To most people, the mention of “Syrian refugees” conjures up an image of people living in tattered dwellings in some make-shift camp.
The reality is quite different. The situation for most Syrian refugees - and many other people affected by conflict across the world - has changed in recent times.
The International Federation of the Red Cross (IFRC) reports that over 70 million people around the world – more than one in every 100 of the world’s citizens - are “‘forced migrants”’. They are displaced by violence, political upheaval and natural disasters; and according to the IFRC’s World Disaster Report, they are increasingly fleeing to towns and cities - not camps.
In fact, less than one fifth of Syrian refugees in Jordan are living in official refugee camps. Instead, it is not uncommon to find three or four families sharing one bedroom residence in northern cities, like Mafraq, and relying on their own dwindling resources.
The difficulties that face these refugees in urban areas in Jordan revolve around all too familiar practicalities. Top of the list is paying the rent, which refugees consistently identified to one of my British Red Cross colleagues as the overwhelming priority.
Some have stories of that famous middle-eastern hospitality, being welcomed after their harrowing cross-border journey. But perhaps more common is the cold reality of market economics; with high demand and a limited supply of affordable houses throughout Jordan's cities, prices for a place to stay are up by 50-100% from pre-crisis levels.
Refugees also identify sourcing enough fresh food, children’s schooling, medicine, and preparing for winter as their priorities.
Most fled the fighting carrying very few possessions; and many find it hugely discomforting and embarrassing to ask for the most of basic necessities like clothes, yet there are few alternatives.
So how can aid workers engage meaningfully with refugees dispersed in urban settings?
Agencies are increasingly concluding that the most effective way of addressing the needs of these refugees is to transfer a cash donation to them and let them use that to purchase whatever it is that they need. All the day to day necessities are generally available in the urban settings, at a price.
This approach is often met with scepticism. But as the Red Cross’ report notes, evidence of insecurity, corruption or inflation is rare: control mechanisms have worked and market prices haven’t risen significantly.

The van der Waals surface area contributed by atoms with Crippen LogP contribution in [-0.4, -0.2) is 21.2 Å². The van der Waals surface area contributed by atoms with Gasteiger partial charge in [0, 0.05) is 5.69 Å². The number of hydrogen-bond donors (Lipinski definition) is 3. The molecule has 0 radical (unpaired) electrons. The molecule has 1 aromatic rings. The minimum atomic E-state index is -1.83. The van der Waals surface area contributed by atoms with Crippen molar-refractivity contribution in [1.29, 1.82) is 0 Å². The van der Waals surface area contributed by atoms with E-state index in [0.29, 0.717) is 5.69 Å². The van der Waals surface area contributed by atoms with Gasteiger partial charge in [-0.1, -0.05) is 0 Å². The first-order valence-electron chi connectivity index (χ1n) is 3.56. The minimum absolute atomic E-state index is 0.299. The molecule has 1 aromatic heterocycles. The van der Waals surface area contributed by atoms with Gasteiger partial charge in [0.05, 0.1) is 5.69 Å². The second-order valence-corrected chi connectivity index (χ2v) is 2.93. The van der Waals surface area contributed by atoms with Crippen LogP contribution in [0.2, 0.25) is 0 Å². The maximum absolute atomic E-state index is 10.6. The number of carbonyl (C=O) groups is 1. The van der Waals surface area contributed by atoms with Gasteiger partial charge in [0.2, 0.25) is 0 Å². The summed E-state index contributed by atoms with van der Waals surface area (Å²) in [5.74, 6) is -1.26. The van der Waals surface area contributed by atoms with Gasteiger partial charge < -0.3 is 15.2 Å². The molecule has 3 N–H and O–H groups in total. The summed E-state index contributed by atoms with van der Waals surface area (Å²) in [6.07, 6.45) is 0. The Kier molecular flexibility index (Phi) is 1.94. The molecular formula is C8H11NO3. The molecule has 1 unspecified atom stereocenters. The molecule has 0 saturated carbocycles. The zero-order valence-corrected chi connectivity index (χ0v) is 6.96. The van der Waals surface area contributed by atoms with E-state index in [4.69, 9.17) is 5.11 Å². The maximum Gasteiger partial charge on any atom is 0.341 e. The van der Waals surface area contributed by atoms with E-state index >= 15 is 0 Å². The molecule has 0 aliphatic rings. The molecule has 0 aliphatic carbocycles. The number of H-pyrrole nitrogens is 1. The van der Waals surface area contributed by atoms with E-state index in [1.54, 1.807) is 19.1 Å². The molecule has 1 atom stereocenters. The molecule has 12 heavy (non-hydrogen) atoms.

People who have few other resources at their disposal use the money wisely to meet a variety of their needs - and furthermore, they do so with some dignity as how they spend the money is their decision, not one handed to them from above.
For many humanitarian agencies however, a further obstacle is actually finding refugees, who may be dispersed throughout Jordan’s urban environments.
The Jordanian Red Crescent Society, a branch of the International Red Cross, appears to have bucked this trend.
The Syrian refugees coming over the border are familiar with the services of the Syrian Red Crescent back home, and many are actively seeking out the volunteers from the sister Red Crescent national society when they cross over into Jordan. The branches of the Jordanian Red Crescent find out who incoming Syrian refugees are through landlords, community leaders, and outreach work - and can quickly link up with them.
As winter approaches, the Jordanian Red Crescent and other aid agencies will be stepping up efforts to overcome the challenges in reaching the more hidden groups of people.
What is clear is that the nature and consequences of ‘forced migration’ are changing. Aid agencies and their donors must rethink their approaches in order to remain able to assist to the people they are trying to help.
Barry Armstrong is the British Red Cross's Disaster Response Manager
The British Red Cross is running an appeal for Syria and the region. To donate to the Syria Crisis Appeal go to redcross.org.uk/syriacrisis or call 0845 054 7206